I don’t know why it’s taking me so long to finish up my Paris trip. Maybe because I can linger on those days before I totally store it away in my memory for the long term. The one really strong memory I’ll have from Paris, and believe me, I already want to go back, is one night Emma and I stayed in the Hotel Foundary and watched Shakespeare in Love in its entirety. We found it on YouTube and watched one part after another in the dark hotel room. It was really great – and I can’t quite pinpoint why it was great – it had nothing to do with Paris particularly. We had one more day and we were wiped out in all possible ways. That was why we chose to hang out in the hotel instead of walking all over the place.

However, there were two places we wanted and needed to see. One was the Catacombs and the other was the Montparnasse cemetery. I wouldn’t want to live in Montparnasse – I like the other side of Paris better, over by the Marais and the Pompidou.

We decided to brave the Metro for the first time to get to the Catacombs and seriously, the Metro is a lot easier than you think. But you can’t bumble around like a dumbass – you have to kind of know what you’re doing. We wasted two tickets going to the wrong side but figured out our mistake the hard way. Once you get it you get it and it isn’t that bad, but god help you if you try to talk to any of the metro workers. The thing about people in Europe in general – they don’t care about you. But it’s especially true in France. They don’t care if you’re having a problem – it is not their problem. That aspect of European travel ALWAYS makes me feel better to be American. I tried to explain one problem I was having to one of the women working behind the glass but she brushed me off with a wave of her hand and a disgusted nod.

I really wanted to leave Paris. I thought I had mistakenly purchased a book of Metro tickets instead of one ticket – turns out I hadn’t but I thought I had. I guess I’m just used to American customer service where they give a damn because it makes a difference to their business. In France, health care is taken care of, wage is decent enough – there is no real competition so why bother?

Eventually, after a few transfers we found ourselves in Montparnasse proper and we headed to the Catacombs. The line was too long but we waited anyway. We wanted our last day in Paris to be easy-ish with just one or two things to see. This seemed like the perfect thing to do. We had a couple of loudmouthed Americans behind us talking as if they were the only people who existed. And I suddenly could relate to the Parisiennes hatred of us.

While we waited in line I went and got us a hot dog – one of those great Paris hot dogs with the hot mustard. Oh, those are almost worth the trip back for. Although there are so many things in Paris that call my name, even now.

Once inside the Catacombs you walk down an endless spiral staircase – down and down and down and down. It gets darker and colder and damper. You’re kind of grateful for the crowd because you know if your heart stops suddenly there are people to help you out. You walk a bit before you get to the bones and then it’s just wall upon wall of skulls and bones. It definitely puts one’s existence into perspective the way cemetery’s don’t; this isn’t about honoring an individual life – this is about how many people have come before, lived, had their little dramas and heartbreaks, minor successes, diseases and whatnot, and then died and became bones in a pile.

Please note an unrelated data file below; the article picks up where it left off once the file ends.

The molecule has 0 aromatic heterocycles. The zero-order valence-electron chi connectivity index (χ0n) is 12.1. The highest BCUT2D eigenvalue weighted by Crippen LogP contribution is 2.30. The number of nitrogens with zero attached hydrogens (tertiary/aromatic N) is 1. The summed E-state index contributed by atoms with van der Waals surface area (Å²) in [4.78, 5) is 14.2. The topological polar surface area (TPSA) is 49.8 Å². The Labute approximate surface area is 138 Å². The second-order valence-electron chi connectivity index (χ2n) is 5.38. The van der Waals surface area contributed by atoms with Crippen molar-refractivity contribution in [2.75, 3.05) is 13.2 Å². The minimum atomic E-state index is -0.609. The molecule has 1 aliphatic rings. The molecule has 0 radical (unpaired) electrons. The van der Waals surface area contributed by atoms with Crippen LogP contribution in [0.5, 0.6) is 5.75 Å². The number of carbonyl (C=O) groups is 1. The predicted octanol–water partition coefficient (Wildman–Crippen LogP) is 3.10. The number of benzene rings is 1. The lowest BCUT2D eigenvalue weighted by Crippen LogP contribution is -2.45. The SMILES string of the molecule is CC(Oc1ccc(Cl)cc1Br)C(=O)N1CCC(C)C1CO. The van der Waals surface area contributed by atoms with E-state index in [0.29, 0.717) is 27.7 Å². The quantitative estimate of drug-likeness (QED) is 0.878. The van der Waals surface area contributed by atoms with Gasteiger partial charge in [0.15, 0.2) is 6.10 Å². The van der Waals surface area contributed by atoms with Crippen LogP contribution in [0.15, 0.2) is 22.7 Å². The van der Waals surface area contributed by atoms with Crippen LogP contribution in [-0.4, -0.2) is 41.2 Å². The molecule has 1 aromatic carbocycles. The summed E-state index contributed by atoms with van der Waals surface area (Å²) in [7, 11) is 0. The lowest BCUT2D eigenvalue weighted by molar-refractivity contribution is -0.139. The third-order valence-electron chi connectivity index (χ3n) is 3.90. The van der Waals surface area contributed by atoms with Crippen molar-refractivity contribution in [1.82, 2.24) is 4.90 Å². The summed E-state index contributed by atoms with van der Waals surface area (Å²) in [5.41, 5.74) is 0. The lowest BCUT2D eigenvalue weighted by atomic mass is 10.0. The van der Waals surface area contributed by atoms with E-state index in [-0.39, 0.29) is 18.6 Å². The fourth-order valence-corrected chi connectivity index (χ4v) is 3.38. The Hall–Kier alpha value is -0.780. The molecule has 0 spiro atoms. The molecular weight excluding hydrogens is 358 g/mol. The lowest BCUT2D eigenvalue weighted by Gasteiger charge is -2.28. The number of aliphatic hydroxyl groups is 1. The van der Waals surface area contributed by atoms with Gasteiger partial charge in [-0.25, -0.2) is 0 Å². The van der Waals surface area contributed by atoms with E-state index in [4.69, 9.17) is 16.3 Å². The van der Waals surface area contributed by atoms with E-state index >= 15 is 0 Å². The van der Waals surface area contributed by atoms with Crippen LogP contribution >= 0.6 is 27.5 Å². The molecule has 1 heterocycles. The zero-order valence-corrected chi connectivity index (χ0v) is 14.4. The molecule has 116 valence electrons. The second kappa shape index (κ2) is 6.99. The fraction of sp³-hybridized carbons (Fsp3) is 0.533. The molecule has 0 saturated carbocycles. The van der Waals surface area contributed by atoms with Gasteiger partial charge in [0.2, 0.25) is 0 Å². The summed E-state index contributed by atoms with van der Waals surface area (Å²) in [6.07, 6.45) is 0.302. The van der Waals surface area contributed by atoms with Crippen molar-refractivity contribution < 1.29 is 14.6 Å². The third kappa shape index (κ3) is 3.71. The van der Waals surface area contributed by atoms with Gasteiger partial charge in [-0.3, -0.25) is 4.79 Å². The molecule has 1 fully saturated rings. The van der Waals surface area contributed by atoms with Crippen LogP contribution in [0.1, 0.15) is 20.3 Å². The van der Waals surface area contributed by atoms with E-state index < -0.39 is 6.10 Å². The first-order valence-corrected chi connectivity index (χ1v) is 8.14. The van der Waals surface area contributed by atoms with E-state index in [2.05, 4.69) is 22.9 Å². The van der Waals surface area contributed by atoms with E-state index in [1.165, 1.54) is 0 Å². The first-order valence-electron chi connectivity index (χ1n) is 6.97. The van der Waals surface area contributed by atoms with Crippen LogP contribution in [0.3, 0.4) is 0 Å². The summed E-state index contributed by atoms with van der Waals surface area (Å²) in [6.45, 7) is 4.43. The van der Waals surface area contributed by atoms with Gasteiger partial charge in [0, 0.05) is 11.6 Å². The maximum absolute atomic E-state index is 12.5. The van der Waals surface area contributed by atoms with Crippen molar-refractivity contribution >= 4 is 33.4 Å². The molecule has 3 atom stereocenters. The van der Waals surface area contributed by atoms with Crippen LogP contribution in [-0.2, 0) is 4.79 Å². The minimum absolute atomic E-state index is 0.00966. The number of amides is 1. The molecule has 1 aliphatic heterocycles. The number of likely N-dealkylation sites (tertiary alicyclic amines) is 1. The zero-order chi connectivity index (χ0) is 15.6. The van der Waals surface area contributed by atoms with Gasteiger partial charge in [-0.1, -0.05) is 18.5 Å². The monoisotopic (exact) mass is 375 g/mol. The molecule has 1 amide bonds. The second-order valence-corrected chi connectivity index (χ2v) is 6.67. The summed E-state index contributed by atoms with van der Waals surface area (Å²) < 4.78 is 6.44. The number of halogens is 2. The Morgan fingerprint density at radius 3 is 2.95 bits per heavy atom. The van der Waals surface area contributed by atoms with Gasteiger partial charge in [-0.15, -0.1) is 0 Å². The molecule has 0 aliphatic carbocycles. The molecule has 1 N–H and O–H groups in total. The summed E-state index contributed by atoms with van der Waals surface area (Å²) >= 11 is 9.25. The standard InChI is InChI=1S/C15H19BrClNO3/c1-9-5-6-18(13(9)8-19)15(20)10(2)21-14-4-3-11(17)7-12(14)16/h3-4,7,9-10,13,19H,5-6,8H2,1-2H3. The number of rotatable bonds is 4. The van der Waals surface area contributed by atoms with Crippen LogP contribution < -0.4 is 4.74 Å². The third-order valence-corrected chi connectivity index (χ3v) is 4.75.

I couldn’t get out of there fast enough, although it had one upside: it was the only place in Paris so far that did not smell like piss.

Upon our exit, we decided to get a good street crepe, as opposed to the touristy kind. We found one at a small booth in Montparnasse – I got the orange and honey and Emma got the Nutella and banana (that is the one to get). They were delicious, even if they did drip all over us.

Afterwards, we wandered down to the cemetery, but to be perfectly honest, our feet could not take anymore walking. That was that for us. We hobbled over to Jean Paul Sartre’s grave, snapped a photo and then called it a day.

We got up very early, like 4am, in order to take our metro to the airport. We opted out of the Bee Shuttle because it had been so expensive the ride in. It was trippy but doable, lugging our suitcases down the cool streets of Paris, sans coffee, down the stairs and occasionally up the stairs. A nice gentleman helped us up one flight of stairs. There are kind people everywhere, you just have to be lucky enough to bump into one.

We finally got to the airport but we knew Emma’s passport had been lost there and was in the Lost and Found somewhere. We were told that it didn’t open until after 9am and our flight was to leave around 10am. Emma burst into tears after Security managed to get the Lost and Found opened but alas, no passport. Eventually we just went to our airline and they had her passport all along.

We boarded our plane and without incident, as in “international incident” we were flying out of Paris. Paris is the place of our sweetest dreams, even still. The longer the time between from then and now, the more we mature and grow, our memories filter out the stuff that made the beautiful city agonizing. And all that remains is that unending beauty. Paris captured my heart. I know I will be back there sooner rather than later. And I don’t even care that Paris doesn’t love me back. It’s an unrequited love and that isn’t the worst thing in the world.

The next thing to happen would be three connecting flights on our way back to LA – Paris to Milan, Milan to London, London to Los Angeles.